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Sappyfest Day One!

Getting on the road in the late afternoon to make the familiar trek from Halifax to my alma mater town of Sackville, New Brunswick was a veritable bevy of nostalgia –both for summer, and for a certain time in my life.

Anyone who has ever called Sackville ‘home’ can relate to the feeling you get when you roll the window down to feel the tease of the marsh winds through your hair, catch the faint cries of the train, and finally let your feet settle in their old footprints. In this small town, there is an overwhelming and instant feeling of community and—for one weekend a year, it is home to a crowd of the most inspiring, creative folks you will ever see under one tent.

A sea of beards, plaid, grins, and unkempt hair—Sappyfest is, even from an onlookers perspective, a music festival full of unrivaled aesthetic experiences, paired with a uniquely Maritime spirit. With a knack for creating a communal atmosphere, Like Sackville, Sappyfest is not so much a festival as it is a family.

After checking into the last vacant room in town, we ventured down to the womb of the festival—Bridge Street, the end right by the only set of traffic lights in downtown Sackville, home to the Bridge St. CafĂ© which hosts the weekly farmer’s market, the Vogue Cinema, and the infamous Mel’s Tearoom.

In the mainstage tent area, setting the scene for a wedding of sorts—complete with tiny white lights and an ambiance created by a crowd of genuine music lovers, the Sappyfest experience is—for my third annual homecoming—rife with new possibilities and improvements, while maintaining that familiarity that draws crowds back year after year. Picaroons is on the scene as usual as the official beer of Sappyfest, while this year introducing reusable, keepsake mugs to cut down on trash.

Owen Pallet et Les Mouches put on an energy-bursting set, dripping with sweat as they combined electro-synth stylings with classic violin and hard-hitting punk drumming true to their unique sound. A truly eclectic band, they kept the tent full of dancing feet despite the cozy hundreds crowding the stage.

The Sappyfest program, a piece of art itself (as usual)—slates a mystery band by the name of “Shark Attack” following Pallet and co. The tent was awash with rumblings and mumblings from self-proclaimed musical pioneers and navigators who had to shamefully admit their ignorance toward such a band when, as any festival goer will tell you, the biggest acts are saved for last.

With the 10 o’clock time slot filled with this obscure band named after the popular 80’s boardgame, some members of the crowd began heckling, while others enthusiastically chanted for the band to take the stage, having figured out the trick Sappyfest organizers were attempting to pull on them.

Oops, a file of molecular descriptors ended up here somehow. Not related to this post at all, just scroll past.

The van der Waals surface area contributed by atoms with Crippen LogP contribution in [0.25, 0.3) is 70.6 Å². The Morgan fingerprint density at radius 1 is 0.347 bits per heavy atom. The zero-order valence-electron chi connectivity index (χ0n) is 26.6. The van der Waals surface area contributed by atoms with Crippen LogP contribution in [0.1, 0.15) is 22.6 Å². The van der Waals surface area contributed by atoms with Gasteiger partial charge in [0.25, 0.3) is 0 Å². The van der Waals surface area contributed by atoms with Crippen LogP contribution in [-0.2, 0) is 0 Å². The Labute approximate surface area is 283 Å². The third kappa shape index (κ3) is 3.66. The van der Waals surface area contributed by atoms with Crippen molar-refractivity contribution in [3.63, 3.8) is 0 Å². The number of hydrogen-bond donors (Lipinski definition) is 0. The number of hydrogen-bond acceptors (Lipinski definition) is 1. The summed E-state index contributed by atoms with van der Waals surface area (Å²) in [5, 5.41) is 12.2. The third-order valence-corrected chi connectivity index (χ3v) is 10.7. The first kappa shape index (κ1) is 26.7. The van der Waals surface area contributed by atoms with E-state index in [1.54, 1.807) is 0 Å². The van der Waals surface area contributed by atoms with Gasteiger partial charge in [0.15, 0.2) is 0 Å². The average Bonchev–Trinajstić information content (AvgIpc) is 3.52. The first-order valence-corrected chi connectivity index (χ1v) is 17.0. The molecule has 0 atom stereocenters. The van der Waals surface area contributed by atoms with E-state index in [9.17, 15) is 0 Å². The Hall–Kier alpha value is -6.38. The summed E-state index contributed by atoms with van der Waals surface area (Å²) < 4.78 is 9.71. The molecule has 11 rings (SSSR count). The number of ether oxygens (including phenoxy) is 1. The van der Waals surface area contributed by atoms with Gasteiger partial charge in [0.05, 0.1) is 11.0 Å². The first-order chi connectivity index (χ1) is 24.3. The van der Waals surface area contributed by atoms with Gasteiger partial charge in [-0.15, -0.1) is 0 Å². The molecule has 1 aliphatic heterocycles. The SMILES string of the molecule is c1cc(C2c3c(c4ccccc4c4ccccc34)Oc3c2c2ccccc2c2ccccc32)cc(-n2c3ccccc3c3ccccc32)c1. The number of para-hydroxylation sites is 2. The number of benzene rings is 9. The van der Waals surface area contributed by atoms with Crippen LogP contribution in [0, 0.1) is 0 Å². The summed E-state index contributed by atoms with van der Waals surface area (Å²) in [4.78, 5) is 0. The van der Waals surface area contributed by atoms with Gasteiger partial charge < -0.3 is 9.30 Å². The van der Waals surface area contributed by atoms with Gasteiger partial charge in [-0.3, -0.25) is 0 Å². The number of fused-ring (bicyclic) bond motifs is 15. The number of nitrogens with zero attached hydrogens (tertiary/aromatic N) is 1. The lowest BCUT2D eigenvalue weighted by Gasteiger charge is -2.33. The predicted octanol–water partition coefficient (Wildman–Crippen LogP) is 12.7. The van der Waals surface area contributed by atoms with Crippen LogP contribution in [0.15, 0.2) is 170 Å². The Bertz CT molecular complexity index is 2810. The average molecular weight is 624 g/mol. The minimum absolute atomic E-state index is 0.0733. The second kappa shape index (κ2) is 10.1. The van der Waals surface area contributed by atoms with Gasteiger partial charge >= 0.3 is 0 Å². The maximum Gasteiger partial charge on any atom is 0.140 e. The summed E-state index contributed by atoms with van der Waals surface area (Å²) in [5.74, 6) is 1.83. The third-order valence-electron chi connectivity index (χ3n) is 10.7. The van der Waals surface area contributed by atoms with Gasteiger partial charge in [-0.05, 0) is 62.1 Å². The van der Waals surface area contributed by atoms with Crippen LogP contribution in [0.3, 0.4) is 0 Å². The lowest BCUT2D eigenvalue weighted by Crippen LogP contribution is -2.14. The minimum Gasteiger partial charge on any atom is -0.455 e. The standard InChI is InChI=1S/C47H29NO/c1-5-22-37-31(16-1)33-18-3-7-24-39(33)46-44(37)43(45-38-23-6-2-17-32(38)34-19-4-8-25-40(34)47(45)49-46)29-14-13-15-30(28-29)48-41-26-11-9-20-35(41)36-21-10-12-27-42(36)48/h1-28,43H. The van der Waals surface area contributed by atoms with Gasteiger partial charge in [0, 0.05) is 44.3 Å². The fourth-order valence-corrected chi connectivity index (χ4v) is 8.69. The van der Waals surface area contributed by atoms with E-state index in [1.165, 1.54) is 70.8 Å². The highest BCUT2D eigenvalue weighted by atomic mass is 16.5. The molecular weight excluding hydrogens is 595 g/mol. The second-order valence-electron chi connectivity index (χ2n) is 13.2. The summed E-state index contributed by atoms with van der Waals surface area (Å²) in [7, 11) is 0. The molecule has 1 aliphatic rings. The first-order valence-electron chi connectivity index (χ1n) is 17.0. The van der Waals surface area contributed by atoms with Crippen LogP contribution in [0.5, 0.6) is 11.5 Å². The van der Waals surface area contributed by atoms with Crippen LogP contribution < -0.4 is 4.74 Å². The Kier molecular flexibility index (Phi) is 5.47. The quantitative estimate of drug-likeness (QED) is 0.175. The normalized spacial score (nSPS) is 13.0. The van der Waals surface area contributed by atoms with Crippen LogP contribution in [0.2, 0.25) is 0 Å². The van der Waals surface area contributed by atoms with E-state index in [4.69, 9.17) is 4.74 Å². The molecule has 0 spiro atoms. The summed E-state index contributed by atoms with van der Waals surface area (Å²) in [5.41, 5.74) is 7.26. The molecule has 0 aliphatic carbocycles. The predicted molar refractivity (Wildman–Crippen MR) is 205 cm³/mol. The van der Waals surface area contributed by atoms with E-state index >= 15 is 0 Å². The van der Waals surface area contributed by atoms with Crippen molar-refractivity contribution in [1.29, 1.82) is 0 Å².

Turns out Shark Attack was Arcade Fire. Sure, the equipment shoud have tipped me off…
But I suppose I just couldn’t believe my luck.

After over an hour of guitar tuning, sound testing, and getting the aesthetics of the stage oh-so-right, which included a canvas sign for Shark Attack and a copy of the boardgame front and centre, the crowd erupted as the members of Canada’s super-band (set to open for U2 tonight at Magnetic Hill) took the stage.

Photographing or documenting this band is like trying to capture a hurricane in a bottle. Either keep your camera on a permanent ‘action’ setting, or just throw it away and enjoy the spectacle. Fueled with more gusto and energy than Alderny Landing would have known what to do with, the band was truly in their element, singing and speaking to the crowd like old friends—in the intimate way only Sappy shows can provide. Hitting hard right off the bat with “Ready to Start”—a definite crowd pleaser, the performance was a series of Funeral favourites, “Wake Up”, “Neighbourhood 2 (Laika)”, “Haiti”, and a sampling of some of The Suburbs finest, “Month of May”, “Rococo”, “Sprawl II”, and “City With No Children."

To have been there is to have shared a moment in time. To have been on the same musical wavelength as such a monolithic band, who applauded their crowd at the end, and basked in the resounding chorus that we, the Sappy goers provided them with, is to have experienced Sappyfest on an entirely new level.

Still maintaining that telltale musical high, paired with a sense of shock and denial, and choosing to believe my photos over logic, we moseyed over to the Sackville Legion—a new venue on the list for this year’s festivities. There, Halifax musical veterans, and newly formed 3-piece “The Long Weekends” were set to rock atop antique rugs, following the biggest band to ever ‘attack’ a Sappyfest audience. Keeping the momentum, this garage, post-punk trio played an energetic, equally sweaty set on an adorable stage filled with Sackville-esque curiosities, lit only by lamps and other second-hand ephemera. Short but sweet, vocalist Noel MacDonald kept the crowd in stitches in between providing the haunting vocals to the toe-tapping, ghost-like sounds reverberating off the fragile Legion walls.

And, with vespers of music lingering in the air, we retired to rest up for another Sappy-filled day ahead. - Whitney Moran


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